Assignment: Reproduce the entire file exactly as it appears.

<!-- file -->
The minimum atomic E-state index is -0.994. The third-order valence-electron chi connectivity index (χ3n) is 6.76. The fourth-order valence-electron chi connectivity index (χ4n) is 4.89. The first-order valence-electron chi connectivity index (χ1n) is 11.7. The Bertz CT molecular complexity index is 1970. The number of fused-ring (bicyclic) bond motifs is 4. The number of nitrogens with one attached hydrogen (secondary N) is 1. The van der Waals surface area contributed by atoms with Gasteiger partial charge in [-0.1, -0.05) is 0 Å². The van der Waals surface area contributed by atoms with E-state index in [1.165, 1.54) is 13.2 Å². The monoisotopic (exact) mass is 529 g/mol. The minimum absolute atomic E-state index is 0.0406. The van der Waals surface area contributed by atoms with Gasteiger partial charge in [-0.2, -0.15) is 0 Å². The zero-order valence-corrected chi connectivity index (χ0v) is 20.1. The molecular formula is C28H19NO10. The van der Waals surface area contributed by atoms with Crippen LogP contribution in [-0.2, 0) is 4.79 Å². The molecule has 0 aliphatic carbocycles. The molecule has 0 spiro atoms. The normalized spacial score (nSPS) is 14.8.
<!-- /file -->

The minimum atomic E-state index is -0.994. The third-order valence-electron chi connectivity index (χ3n) is 6.76. The fourth-order valence-electron chi connectivity index (χ4n) is 4.89. The first-order valence-electron chi connectivity index (χ1n) is 11.7. The Bertz CT molecular complexity index is 1970. The number of fused-ring (bicyclic) bond motifs is 4. The number of nitrogens with one attached hydrogen (secondary N) is 1. The van der Waals surface area contributed by atoms with Gasteiger partial charge in [-0.1, -0.05) is 0 Å². The van der Waals surface area contributed by atoms with E-state index in [1.165, 1.54) is 13.2 Å². The monoisotopic (exact) mass is 529 g/mol. The minimum absolute atomic E-state index is 0.0406. The van der Waals surface area contributed by atoms with Gasteiger partial charge in [-0.2, -0.15) is 0 Å². The zero-order valence-corrected chi connectivity index (χ0v) is 20.1. The molecular formula is C28H19NO10. The van der Waals surface area contributed by atoms with Crippen LogP contribution in [-0.2, 0) is 4.79 Å². The molecule has 0 aliphatic carbocycles. The molecule has 0 spiro atoms. The normalized spacial score (nSPS) is 14.8.